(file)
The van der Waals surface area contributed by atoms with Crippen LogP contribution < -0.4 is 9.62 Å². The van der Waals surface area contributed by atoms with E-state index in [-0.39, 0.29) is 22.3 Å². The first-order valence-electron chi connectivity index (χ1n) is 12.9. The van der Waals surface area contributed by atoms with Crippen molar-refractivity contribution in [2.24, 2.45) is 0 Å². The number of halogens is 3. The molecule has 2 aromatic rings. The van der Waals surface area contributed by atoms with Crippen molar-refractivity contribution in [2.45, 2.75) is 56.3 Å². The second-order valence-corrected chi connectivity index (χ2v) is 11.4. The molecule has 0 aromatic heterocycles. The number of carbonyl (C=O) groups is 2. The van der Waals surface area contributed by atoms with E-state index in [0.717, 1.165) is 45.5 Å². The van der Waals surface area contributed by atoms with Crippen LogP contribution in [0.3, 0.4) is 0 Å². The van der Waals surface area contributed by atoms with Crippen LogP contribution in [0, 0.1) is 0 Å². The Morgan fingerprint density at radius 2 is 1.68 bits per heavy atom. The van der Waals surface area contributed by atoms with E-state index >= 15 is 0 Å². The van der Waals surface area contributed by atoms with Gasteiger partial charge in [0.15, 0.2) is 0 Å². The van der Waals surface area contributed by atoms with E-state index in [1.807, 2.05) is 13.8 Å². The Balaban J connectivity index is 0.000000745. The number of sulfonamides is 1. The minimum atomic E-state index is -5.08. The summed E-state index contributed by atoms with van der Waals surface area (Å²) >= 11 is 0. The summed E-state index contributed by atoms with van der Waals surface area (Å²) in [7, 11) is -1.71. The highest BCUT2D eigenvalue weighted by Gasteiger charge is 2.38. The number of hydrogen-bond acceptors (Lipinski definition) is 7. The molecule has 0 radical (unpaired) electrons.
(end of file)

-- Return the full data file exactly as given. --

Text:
The van der Waals surface area contributed by atoms with Crippen LogP contribution < -0.4 is 9.62 Å². The van der Waals surface area contributed by atoms with E-state index in [-0.39, 0.29) is 22.3 Å². The first-order valence-electron chi connectivity index (χ1n) is 12.9. The van der Waals surface area contributed by atoms with Crippen molar-refractivity contribution in [2.24, 2.45) is 0 Å². The number of halogens is 3. The molecule has 2 aromatic rings. The van der Waals surface area contributed by atoms with Crippen molar-refractivity contribution in [2.45, 2.75) is 56.3 Å². The second-order valence-corrected chi connectivity index (χ2v) is 11.4. The molecule has 0 aromatic heterocycles. The number of carbonyl (C=O) groups is 2. The van der Waals surface area contributed by atoms with E-state index in [0.717, 1.165) is 45.5 Å². The van der Waals surface area contributed by atoms with Crippen LogP contribution in [0.3, 0.4) is 0 Å². The van der Waals surface area contributed by atoms with Crippen LogP contribution in [0, 0.1) is 0 Å². The Morgan fingerprint density at radius 2 is 1.68 bits per heavy atom. The van der Waals surface area contributed by atoms with E-state index >= 15 is 0 Å². The van der Waals surface area contributed by atoms with Gasteiger partial charge in [0.15, 0.2) is 0 Å². The van der Waals surface area contributed by atoms with E-state index in [1.807, 2.05) is 13.8 Å². The Balaban J connectivity index is 0.000000745. The number of sulfonamides is 1. The minimum atomic E-state index is -5.08. The summed E-state index contributed by atoms with van der Waals surface area (Å²) >= 11 is 0. The summed E-state index contributed by atoms with van der Waals surface area (Å²) in [7, 11) is -1.71. The highest BCUT2D eigenvalue weighted by Gasteiger charge is 2.38. The number of hydrogen-bond acceptors (Lipinski definition) is 7. The molecule has 0 radical (unpaired) electrons.